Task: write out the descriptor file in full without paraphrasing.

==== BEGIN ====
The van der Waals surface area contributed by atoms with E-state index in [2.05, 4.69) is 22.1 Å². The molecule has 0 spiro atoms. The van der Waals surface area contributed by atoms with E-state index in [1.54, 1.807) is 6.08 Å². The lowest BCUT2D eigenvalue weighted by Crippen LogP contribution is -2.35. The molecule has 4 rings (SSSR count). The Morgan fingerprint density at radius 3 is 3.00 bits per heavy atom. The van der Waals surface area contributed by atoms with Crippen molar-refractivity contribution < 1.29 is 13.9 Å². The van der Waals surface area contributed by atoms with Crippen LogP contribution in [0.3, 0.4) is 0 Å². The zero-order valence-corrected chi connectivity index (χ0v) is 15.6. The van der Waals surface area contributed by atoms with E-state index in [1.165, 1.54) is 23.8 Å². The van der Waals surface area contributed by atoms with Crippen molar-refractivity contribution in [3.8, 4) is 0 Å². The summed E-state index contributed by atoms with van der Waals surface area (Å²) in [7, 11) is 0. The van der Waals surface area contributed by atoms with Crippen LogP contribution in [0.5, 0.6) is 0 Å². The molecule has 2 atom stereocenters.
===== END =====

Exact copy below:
The van der Waals surface area contributed by atoms with E-state index in [2.05, 4.69) is 22.1 Å². The molecule has 0 spiro atoms. The van der Waals surface area contributed by atoms with E-state index in [1.54, 1.807) is 6.08 Å². The lowest BCUT2D eigenvalue weighted by Crippen LogP contribution is -2.35. The molecule has 4 rings (SSSR count). The Morgan fingerprint density at radius 3 is 3.00 bits per heavy atom. The van der Waals surface area contributed by atoms with Crippen molar-refractivity contribution < 1.29 is 13.9 Å². The van der Waals surface area contributed by atoms with Crippen LogP contribution in [0.3, 0.4) is 0 Å². The zero-order valence-corrected chi connectivity index (χ0v) is 15.6. The van der Waals surface area contributed by atoms with E-state index in [1.165, 1.54) is 23.8 Å². The van der Waals surface area contributed by atoms with Crippen molar-refractivity contribution in [3.8, 4) is 0 Å². The summed E-state index contributed by atoms with van der Waals surface area (Å²) in [7, 11) is 0. The van der Waals surface area contributed by atoms with Crippen LogP contribution in [0.5, 0.6) is 0 Å². The molecule has 2 atom stereocenters.